This weekend I finally got my hands on a book that I’ve been really excited to read since I heard about it. It appeals to the back-to-the-land, everything natural and homemade, wish I was born in the 1800’s, side of me.
And yet, this book is so current, so relevant, that it is worthy of an in depth look and appraisal, indeed.
It’s premise is based on these mind-blowing statistics:
“According to the Leopold Center for Sustainable Agriculture at Iowa State University, the food we eat now typically travels between 1,500 and 3,000 miles from farm to plate. The distance had increased by up to 25 percent between 1980 and 2001, when the study was published. It was likely continuing to climb.” The 100-Mile Diet: A Year of Local Eating
Armed with this knowledge and a desire to respond in a responsible way, the authors, Alisa Smith and J.B. MacKinnon, decided to embark on a one year journey, where their food could only come from reliably local sources, within a 100 mile circle around their apartment in Vancouver, Canada.
I have been devouring the book every chance I had since Sunday afternoon, when I borrowed it from a friend. As of now, I have covered the start of their adventure in March, up until the month of August. Almost half of the year.
And my impressions? How far we have strayed from a time when our ancestors purchased whole foods (ingredients, really, rather than packaged, pre-made, nutritionally void imitations of food) from local, well known farmers, butchers, fishermen, and artisans. In the book, J.B. speaks of a loss of intimacy, of knowing where our food truly originates from, of understanding the seasons and eating within their boundaries (and bounty!), of the incredible variety of breeds and species of crops that once existed and now have been pared down to one or two engineered, modified and mass produced varieties.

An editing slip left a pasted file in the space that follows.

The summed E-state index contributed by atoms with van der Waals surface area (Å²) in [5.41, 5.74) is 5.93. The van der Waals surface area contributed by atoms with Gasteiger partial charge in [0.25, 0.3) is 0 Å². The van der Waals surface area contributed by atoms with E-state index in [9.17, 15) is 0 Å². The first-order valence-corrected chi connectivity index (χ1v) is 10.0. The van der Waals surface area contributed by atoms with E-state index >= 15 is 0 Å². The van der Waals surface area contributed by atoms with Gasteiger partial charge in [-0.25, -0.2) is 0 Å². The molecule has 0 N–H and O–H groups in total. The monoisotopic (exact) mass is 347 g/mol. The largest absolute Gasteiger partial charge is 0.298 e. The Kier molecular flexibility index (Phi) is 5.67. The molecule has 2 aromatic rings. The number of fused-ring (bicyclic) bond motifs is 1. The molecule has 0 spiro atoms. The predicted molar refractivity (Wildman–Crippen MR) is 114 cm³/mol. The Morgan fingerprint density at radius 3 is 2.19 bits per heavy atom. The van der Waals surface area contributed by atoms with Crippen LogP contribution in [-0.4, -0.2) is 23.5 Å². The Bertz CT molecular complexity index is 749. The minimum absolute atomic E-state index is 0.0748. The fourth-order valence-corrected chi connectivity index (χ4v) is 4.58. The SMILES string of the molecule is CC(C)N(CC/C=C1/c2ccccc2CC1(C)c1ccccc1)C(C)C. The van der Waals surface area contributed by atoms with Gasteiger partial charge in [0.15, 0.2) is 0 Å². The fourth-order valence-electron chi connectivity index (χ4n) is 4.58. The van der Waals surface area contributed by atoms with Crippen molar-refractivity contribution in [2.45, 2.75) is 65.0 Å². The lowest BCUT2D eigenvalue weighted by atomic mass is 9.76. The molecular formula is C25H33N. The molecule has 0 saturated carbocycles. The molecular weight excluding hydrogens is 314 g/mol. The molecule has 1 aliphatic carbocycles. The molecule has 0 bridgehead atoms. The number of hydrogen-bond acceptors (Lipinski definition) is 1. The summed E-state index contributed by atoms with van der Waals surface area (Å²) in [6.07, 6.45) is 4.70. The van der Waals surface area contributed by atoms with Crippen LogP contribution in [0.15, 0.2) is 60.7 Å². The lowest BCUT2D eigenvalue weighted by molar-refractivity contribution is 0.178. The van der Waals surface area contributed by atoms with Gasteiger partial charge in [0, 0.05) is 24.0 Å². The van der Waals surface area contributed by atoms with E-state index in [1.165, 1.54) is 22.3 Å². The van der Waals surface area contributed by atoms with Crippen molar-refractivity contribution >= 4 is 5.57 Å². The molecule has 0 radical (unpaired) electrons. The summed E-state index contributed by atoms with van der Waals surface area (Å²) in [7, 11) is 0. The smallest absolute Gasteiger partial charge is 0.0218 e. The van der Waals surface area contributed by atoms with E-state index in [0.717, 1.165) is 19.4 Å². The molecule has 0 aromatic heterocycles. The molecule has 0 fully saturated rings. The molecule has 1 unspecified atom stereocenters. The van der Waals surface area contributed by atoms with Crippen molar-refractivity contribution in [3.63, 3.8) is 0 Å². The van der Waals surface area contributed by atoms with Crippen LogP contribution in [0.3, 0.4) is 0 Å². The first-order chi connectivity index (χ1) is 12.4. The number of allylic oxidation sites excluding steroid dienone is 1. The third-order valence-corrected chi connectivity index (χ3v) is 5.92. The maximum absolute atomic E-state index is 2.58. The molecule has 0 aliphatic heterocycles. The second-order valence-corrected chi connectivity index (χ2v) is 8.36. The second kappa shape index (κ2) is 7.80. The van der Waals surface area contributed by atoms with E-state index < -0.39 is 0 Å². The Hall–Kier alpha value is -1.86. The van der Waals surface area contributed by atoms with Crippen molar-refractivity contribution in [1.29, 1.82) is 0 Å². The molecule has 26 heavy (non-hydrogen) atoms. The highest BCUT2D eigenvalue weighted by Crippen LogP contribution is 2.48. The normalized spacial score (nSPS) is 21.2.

And I wonder, can we return to those days of intimacy, wholeness, responsibility, health and vitality? Is it even a viable option at this point?
Both the front and back covers of the book contain a quote from David Suzuki, referring to the use of petroleum, the pollution from transportation of goods, and of global warming. And yet, as my husband reminded me, the picture is bigger than just these issues, and my desire for local, organic foods.
How do we reconcile these issues with the bigger picture of the infrastructure and economic issues that lay foundational to all aspects our our modern lives? Can we really alter the structures so drastically without expecting enormous economic repercussions? Would we (would I?) actually be prepared to give up so many of the privileges and benefits that I owe to these new methods of growing, harvesting, manufacturing, transporting (endless consumer options, low prices, time and energy saving technology, food from around the world- in and out of season).
And ultimately, what would be a Biblical view of these issues? What truths of Scripture do I need to consider as I make my convictions, and then make choices for my family based on those convictions?
I shall continue to read, and will return with more of my musings when I am further through the book.